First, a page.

Stanley Jevons (as he preferred to be called) was born in Liverpool on September 1, 1835, the ninth child of a family of prosperous iron merchants. However, the death of his mother in 1845 and the collapse of the family firm in 1848 circumscribed Jevons's opportunities. His early education was acquired at home, the Liverpool Mechanics Institute and finally at a preparatory school in London.
As a Unitarian (a liberal non-conformist Protestant sect), Jevons was legally barred from taking the traditional educational route through Oxford, Cambridge, etc. So, in 1852, Jevons entered University College London (UCL), a Benthamite institution that accepted non-conformists, to study chemistry, mathematics and logic. It was here that he came under the influence of the logician Augustus De Morgan. However, financial circumstance forced him to withdraw in his second year and accept a post as Assayer at the new Royal Mint in Sydney, Australia.
After arriving in Sydney in 1854, Jevons spent his spare time (and there was plenty of it, as the mint was still not ready) studying the climate, geography, geology and flora of Australia. He took daily meteorological observations (routinely forwarded to the Sydney newspaper Empire) and hobnobbed with the local scientific community. A local dispute over railway funding led Jevons to study up on economics. It was in connection with this that Jevons acquired a copy Dionysus Lardner's 1850 book, Railway Economy, which, significantly, contained a geometric treatment of demand and supply.
After his father's death in 1855 and a bit of soul-searching, Jevons returned to London in 1859 and earned his B.A. in at UCL in 1860. His M.A. in Logic, Philosophy and Political Economy was acquired in 1862. In that same year, Jevons sent two papers to the British Association meetings at Oxford. The first discussed his ideas about how to introduce mathematical methods and subjective utility into economics (a version was later published in 1866). The second paper was a study of seasonal fluctuations in economic activity. In 1863, Jevons published a monograph computing the impact of the Australian and Canadian gold rushes on the general price level (here, he introduced a novel method of constructing price indexes using the geometric mean).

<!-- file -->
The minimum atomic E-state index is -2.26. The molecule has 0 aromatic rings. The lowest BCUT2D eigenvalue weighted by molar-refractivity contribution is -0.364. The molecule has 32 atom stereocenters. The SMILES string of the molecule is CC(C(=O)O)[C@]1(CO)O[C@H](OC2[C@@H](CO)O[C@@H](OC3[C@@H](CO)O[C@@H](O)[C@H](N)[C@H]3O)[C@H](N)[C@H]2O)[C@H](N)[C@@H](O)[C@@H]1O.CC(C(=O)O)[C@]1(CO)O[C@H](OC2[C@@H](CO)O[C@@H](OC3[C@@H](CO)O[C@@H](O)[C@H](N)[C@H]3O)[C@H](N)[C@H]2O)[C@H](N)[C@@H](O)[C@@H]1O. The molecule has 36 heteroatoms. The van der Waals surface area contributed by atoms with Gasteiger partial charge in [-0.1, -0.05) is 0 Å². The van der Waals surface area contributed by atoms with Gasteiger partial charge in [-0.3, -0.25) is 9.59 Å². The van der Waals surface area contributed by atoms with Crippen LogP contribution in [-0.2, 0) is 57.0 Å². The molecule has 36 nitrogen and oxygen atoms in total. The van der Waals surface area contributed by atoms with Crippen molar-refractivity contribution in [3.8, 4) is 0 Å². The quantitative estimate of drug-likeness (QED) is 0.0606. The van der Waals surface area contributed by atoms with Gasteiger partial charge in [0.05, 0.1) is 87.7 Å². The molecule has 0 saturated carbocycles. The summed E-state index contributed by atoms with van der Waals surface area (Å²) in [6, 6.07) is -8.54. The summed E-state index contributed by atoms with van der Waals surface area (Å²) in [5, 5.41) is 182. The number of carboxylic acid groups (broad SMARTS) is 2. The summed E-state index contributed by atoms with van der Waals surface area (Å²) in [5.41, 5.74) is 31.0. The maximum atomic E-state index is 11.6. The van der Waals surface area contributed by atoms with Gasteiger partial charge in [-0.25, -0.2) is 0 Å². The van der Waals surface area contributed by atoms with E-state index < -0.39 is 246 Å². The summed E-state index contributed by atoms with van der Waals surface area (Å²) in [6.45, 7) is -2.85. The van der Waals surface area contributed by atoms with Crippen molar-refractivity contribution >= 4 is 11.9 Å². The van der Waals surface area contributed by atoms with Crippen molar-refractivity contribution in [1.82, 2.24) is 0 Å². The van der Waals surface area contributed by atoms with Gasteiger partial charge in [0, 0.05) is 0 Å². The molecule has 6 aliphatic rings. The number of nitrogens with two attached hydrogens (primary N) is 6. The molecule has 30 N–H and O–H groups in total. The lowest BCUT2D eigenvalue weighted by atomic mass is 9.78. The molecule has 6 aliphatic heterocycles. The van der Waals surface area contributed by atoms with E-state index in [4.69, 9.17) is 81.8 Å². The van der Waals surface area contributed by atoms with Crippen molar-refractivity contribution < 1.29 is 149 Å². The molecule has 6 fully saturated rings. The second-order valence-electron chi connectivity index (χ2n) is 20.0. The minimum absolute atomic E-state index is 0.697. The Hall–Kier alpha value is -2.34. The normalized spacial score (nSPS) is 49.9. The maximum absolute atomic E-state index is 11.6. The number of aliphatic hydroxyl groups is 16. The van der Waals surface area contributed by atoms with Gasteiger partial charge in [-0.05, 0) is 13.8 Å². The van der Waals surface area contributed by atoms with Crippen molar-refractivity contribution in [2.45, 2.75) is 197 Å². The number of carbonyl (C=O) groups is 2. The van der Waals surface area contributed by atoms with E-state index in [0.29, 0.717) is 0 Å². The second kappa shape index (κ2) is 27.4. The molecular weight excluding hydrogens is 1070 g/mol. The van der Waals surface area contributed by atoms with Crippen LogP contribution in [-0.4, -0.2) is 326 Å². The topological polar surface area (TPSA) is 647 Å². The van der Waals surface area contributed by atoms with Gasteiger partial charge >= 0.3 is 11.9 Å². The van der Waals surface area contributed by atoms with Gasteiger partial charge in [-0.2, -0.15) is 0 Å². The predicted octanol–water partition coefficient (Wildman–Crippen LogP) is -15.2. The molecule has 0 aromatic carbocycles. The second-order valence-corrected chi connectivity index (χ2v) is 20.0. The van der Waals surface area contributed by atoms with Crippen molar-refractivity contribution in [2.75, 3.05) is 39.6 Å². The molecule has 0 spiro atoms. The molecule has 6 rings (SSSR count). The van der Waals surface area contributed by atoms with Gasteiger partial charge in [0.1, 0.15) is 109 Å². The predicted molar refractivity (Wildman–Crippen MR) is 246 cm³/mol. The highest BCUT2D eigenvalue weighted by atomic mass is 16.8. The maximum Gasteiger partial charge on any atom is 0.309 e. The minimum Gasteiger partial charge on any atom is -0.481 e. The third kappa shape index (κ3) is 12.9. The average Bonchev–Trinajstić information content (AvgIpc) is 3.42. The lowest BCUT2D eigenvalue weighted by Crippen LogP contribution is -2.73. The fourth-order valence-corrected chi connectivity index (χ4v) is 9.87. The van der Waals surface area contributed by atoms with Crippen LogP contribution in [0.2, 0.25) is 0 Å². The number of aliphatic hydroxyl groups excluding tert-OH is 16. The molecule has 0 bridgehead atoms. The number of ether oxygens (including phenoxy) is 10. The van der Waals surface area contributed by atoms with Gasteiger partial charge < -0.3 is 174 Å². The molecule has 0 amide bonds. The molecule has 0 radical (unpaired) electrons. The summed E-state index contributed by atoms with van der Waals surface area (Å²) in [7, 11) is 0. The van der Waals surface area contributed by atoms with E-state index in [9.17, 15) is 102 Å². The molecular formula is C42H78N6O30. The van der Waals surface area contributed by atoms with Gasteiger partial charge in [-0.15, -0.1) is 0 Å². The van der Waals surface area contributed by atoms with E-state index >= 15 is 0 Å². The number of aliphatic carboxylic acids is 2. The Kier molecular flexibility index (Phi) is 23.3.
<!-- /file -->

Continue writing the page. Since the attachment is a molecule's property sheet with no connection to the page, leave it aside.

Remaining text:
None of these early economic publications garnered much response, so he moved back to philosophy and logic.
In 1863, Jevons published his Pure Logic, wherein he improved the symbolic logic schema pioneered by George Boole and his teacher Augustus De Morgan. Jevons also introduced his own system of logic, the "substitution of similars" (restated in 1869). In essence, Jevons forwarded the idea that logical problems can be resolved exactly like algebraic equations just by stating the statements symbolically and then substituting elements with similar properties. For instance, "All men are mortal" and "Socrates is man" is resolved quickly by the algebra-like substitution of the common element in both statements ("man"), to yield the conclusion "Socrates is mortal". This may seem self-evident for simple syllogisms, but Jevons was convinced that more complex logical problems could be solved in this manner.
Jevons spent the next few years working as a tutor and part-time lecturer at Owens College in Manchester and Queen's College in Liverpool, which translated into professorships in political economy in 1865. It was during this time that he wrote his 1865 Coal Question, an alarmist treatise drawing attention to the imminent exhaustion of energy supplies. It was in here that the so-called "Jevons Paradox" was first posited, i.e. that an improvement in the efficiency of resource-use leads to an increase (rather than a decrease) in the use of that resource. The book sold well and was widely discussed in government circles. It brought a small degree of fame to the young Jevons.